Will Paralympic Athlete Make Beijing?

Posted on: 23 May 2008 by Gareth Hargreaves

The Olympic dream is on hold for Blade Runner.

Paralympic star Oscar Pistorius this week confirmed he will wait until next month before attempting to quality for the Beijing Olympics.

A ruling last week meant the double-amputee could compete against able-bodied athletes as his prosthetic limbs do not give him an added advantage.

The South African fought heavily for the ruling but his manager revealed he's not quite ready to start competing again.

Peet van Zyl said, "Oscar's not in any kind of shape to compete at the elite level at the moment.

"He and his coach are going to get out of the limelight and concentrate on training and working hard."

Pistorious will continue to compete in the 100m, 200m and 400m at a number of upcoming Paralympic meets, before turning his attention to taking on able-boding rival runners in July.

In order to qualify for the Olympics, Pistorious will need to lower his personal best by nearly a second from 46.33s to 45.55s.

In January, athletics' governing body the IAAF banned the 21-year-old from able-bodied events.

It was claimed Pistorious had an unfair advantage, but he disagreed and went to the Court of Arbitration for Sport (CAS).

Pistorious spoke of his joy after hearing the news, saying, "We have an opportunity to chase my dream of participating in the Olympics - if not in 2008 in 2012.

"It's such a significant day in the sport - I'm so happy with the outcome. This is one of the best days of my life.

"I hope this silences the crazy theories circulating about my having an unfair advantage."

A CAS statement said that the IAAF had not proved competition rules had been contravened.

The panel also emphasised that their verdict only applied to the individual case of the South African.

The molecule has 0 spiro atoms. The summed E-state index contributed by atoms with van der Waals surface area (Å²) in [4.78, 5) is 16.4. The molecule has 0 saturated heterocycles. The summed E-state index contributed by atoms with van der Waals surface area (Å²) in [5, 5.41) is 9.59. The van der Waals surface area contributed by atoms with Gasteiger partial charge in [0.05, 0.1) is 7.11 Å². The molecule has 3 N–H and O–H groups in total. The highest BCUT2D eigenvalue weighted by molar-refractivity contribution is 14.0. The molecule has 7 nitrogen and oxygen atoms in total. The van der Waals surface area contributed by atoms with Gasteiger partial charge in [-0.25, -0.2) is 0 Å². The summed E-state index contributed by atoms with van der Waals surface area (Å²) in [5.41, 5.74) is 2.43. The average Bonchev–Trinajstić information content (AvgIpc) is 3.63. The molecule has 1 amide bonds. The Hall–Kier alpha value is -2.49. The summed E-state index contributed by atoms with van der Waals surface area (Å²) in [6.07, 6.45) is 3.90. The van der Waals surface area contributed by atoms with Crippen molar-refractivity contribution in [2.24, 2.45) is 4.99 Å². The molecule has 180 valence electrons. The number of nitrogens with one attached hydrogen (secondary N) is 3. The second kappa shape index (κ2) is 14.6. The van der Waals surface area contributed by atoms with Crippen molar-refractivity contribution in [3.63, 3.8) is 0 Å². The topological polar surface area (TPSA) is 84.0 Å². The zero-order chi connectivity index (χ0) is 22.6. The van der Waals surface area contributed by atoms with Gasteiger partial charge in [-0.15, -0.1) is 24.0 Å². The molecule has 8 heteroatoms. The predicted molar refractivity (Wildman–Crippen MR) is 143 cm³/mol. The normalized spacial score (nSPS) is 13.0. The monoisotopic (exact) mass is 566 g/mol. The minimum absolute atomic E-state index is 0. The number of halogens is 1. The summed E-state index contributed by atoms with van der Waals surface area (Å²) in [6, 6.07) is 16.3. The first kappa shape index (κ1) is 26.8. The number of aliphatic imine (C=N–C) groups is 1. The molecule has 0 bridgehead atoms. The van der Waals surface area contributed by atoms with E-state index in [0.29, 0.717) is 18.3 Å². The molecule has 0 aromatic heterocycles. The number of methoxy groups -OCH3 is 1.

Born in Gauteng Province, South Africa with congenital absence of the fibula in both legs, Pistorious has his legs amputated halfway between his knees and ankles when he was 11 months old.

Between the ages of 11 and 13, he played rugby in the Pretoria Boys' High School third XV as well as water polo and tennis.

Nicknamed "Blade Runner", he began running competitively four years ago to treat a serious rugby knee injury, and nine months later won the 200m at the 2004 Paralympic Games in Athens.

Pistorious has set world records in the 100m, 200m and 400m in Paralympic events.

He finished second in the 400m at the South African national championships last year against able-bodied runners.

The 21-year-old added, "My focus throughout the appeal has been to ensure that disabled athletes be given the chance to compete and compete fairly with able-bodied athletes.

"I look forward to continuing my quest to qualify for the Olympics."

Pistorious has stood strong by his sporting motto ever since he burst onto the scene, claiming, "You're not disabled by the disabilities you have; you are able by the abilities you have."

Whether "Blade Runner" makes it to Beijing is another question, but the world is watching in anticipation to see if the first double-amputee on theĀ circuit is good enough to compete with the planet's fastest runners in just over three months' time.

Mark O'Haire

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